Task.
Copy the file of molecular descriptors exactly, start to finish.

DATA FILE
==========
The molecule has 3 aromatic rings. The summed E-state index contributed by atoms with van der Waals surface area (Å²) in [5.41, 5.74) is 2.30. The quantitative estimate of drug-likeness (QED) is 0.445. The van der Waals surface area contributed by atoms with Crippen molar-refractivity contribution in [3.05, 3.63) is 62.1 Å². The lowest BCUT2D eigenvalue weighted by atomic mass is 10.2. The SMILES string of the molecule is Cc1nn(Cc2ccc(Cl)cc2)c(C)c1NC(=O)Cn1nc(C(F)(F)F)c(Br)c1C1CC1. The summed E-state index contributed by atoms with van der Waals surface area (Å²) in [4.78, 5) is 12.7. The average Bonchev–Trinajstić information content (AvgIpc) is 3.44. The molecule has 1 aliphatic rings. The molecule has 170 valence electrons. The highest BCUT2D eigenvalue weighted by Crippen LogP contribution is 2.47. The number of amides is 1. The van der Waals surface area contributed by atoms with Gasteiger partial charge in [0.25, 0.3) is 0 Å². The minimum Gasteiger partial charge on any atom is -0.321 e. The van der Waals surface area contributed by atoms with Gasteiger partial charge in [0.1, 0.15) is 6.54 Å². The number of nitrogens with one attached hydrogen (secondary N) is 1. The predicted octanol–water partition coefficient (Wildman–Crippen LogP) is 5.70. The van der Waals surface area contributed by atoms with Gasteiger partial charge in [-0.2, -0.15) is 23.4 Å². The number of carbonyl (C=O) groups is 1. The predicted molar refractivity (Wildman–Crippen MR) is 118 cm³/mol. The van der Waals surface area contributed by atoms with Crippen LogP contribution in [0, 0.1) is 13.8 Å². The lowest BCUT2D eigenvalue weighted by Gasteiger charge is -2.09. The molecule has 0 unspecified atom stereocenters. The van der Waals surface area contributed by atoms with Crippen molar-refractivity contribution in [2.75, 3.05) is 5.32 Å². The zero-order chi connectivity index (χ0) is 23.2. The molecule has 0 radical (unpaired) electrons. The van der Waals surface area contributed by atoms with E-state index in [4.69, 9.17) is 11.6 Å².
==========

The molecule has 3 aromatic rings. The summed E-state index contributed by atoms with van der Waals surface area (Å²) in [5.41, 5.74) is 2.30. The quantitative estimate of drug-likeness (QED) is 0.445. The van der Waals surface area contributed by atoms with Crippen molar-refractivity contribution in [3.05, 3.63) is 62.1 Å². The lowest BCUT2D eigenvalue weighted by atomic mass is 10.2. The SMILES string of the molecule is Cc1nn(Cc2ccc(Cl)cc2)c(C)c1NC(=O)Cn1nc(C(F)(F)F)c(Br)c1C1CC1. The summed E-state index contributed by atoms with van der Waals surface area (Å²) in [4.78, 5) is 12.7. The average Bonchev–Trinajstić information content (AvgIpc) is 3.44. The molecule has 1 aliphatic rings. The molecule has 170 valence electrons. The highest BCUT2D eigenvalue weighted by Crippen LogP contribution is 2.47. The number of amides is 1. The van der Waals surface area contributed by atoms with Gasteiger partial charge in [0.25, 0.3) is 0 Å². The minimum Gasteiger partial charge on any atom is -0.321 e. The van der Waals surface area contributed by atoms with Gasteiger partial charge in [0.1, 0.15) is 6.54 Å². The number of nitrogens with one attached hydrogen (secondary N) is 1. The predicted octanol–water partition coefficient (Wildman–Crippen LogP) is 5.70. The van der Waals surface area contributed by atoms with Gasteiger partial charge in [-0.2, -0.15) is 23.4 Å². The number of carbonyl (C=O) groups is 1. The predicted molar refractivity (Wildman–Crippen MR) is 118 cm³/mol. The van der Waals surface area contributed by atoms with Crippen LogP contribution in [0, 0.1) is 13.8 Å². The lowest BCUT2D eigenvalue weighted by Gasteiger charge is -2.09. The molecule has 0 unspecified atom stereocenters. The van der Waals surface area contributed by atoms with Crippen molar-refractivity contribution in [2.75, 3.05) is 5.32 Å². The zero-order chi connectivity index (χ0) is 23.2. The molecule has 0 radical (unpaired) electrons. The van der Waals surface area contributed by atoms with E-state index in [4.69, 9.17) is 11.6 Å².